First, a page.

I'm going to be posting a problem set every Saturday morning that you can plan to use in your classroom during the upcoming week.

Are all of your students on the same level math-wise {tongue in cheek ;)}? No? Then, these cards will be perfect for offering intervention, on-grade level, and extension for your higher students. You can use these for morning work, bell-ringers, or exit tickets! They will be great for review or pre-assessing even if this specific standard is not what you are working on right now. Here's place value card #1:

 Place Value 4th Grade Leveled Differentiated Task Card

I imagine teachers displaying these on the smartboard and having students write their answers in their math journals or on piece of paper. I'd have everyone start at #1 and build up to the more challenging problems.

Depending on how much time you give and students' abilitites, some students may not finish all of the questions, and that's okay!

You want students to begin thinking in terms of how far they can "stretch" their brains.

Things in math do get more challenging {oh, 4th and 5th grade math teachers, I see your hands are up!}, but I truly believe that

if students can see the span of where they came from to where they will be going, they are more capable of believing in themselves. Isn't this the true purpose and true power of differentiation? #canigetawitness? #ifeellikeiampreaching!

Each "task card" was developed by studying the 3rd grade, 4th grade, and 5th grade standards. 3rd grade teachers, you will see problems that go beyond your grade level's expectations, but they may be perfect to try with your students to see how deep their mastery goes. 4th and 5th Grade teachers, your students will be able to take a step down, move to work on grade level standards, and then go a step beyond if they are ready.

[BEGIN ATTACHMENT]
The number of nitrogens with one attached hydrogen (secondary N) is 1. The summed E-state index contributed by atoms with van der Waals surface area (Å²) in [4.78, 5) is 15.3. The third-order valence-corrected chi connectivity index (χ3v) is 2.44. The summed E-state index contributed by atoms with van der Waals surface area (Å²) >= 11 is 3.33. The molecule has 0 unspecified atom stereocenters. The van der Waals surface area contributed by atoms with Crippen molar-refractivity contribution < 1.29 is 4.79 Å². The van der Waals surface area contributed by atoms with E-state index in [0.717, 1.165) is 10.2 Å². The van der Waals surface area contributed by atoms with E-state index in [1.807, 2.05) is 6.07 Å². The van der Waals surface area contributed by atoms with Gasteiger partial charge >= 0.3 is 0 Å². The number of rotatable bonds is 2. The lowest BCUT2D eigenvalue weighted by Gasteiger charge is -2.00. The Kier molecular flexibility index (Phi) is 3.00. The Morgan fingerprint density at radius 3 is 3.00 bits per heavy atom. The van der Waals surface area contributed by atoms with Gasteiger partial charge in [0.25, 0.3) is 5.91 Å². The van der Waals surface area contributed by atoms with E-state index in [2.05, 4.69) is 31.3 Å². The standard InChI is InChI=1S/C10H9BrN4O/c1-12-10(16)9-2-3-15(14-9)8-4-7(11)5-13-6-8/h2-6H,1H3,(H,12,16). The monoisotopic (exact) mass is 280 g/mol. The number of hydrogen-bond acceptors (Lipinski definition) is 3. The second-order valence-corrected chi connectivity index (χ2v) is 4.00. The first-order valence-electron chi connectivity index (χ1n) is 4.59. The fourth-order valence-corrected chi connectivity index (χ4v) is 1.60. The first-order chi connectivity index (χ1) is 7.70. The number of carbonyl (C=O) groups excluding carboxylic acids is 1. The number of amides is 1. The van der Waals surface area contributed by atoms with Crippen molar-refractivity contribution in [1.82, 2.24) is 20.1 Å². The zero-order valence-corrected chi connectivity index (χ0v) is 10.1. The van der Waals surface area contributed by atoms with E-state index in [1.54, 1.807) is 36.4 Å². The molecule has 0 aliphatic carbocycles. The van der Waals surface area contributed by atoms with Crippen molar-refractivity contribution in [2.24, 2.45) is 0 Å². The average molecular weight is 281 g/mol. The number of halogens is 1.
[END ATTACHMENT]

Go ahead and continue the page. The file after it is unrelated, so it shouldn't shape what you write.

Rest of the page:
If you are teaching 3rd, I won't be hitting all of your objectives, but you will find some questions that work really well for your curriculum (two cards focused on rounding whole numbers are on their way soon!). If you feel that some of the questions go beyond what your students can grasp, you can enlarge the image, crop it in powerpoint, or cover it up with your smartboard features. You could also just print cards that go beyond your standards to use as a "fast finisher" task for some of your higher students to try.

What else might you want to know about these freebie posts on Facebook

I will number each post and title it with the domain/concept it focuses on. The first post is labeled Place Value #1. You will be able to use the search bar on my facebook page to find the task cards by typing in "Place Value #1," "Fractions #2," etc.

Shhhh! Here's card #2 that I am posting tomorrow morning! You get a sneak peek because you are an awesome blog reader! :) I'm also going to post an extra card on Thursday and then will begin my Saturday's only posts. I want to make sure you have a few question sets to choose from so you can get rolling with incorporating these into your classroom routine!

 Place Value 4NBT1 5NBT1 different number forms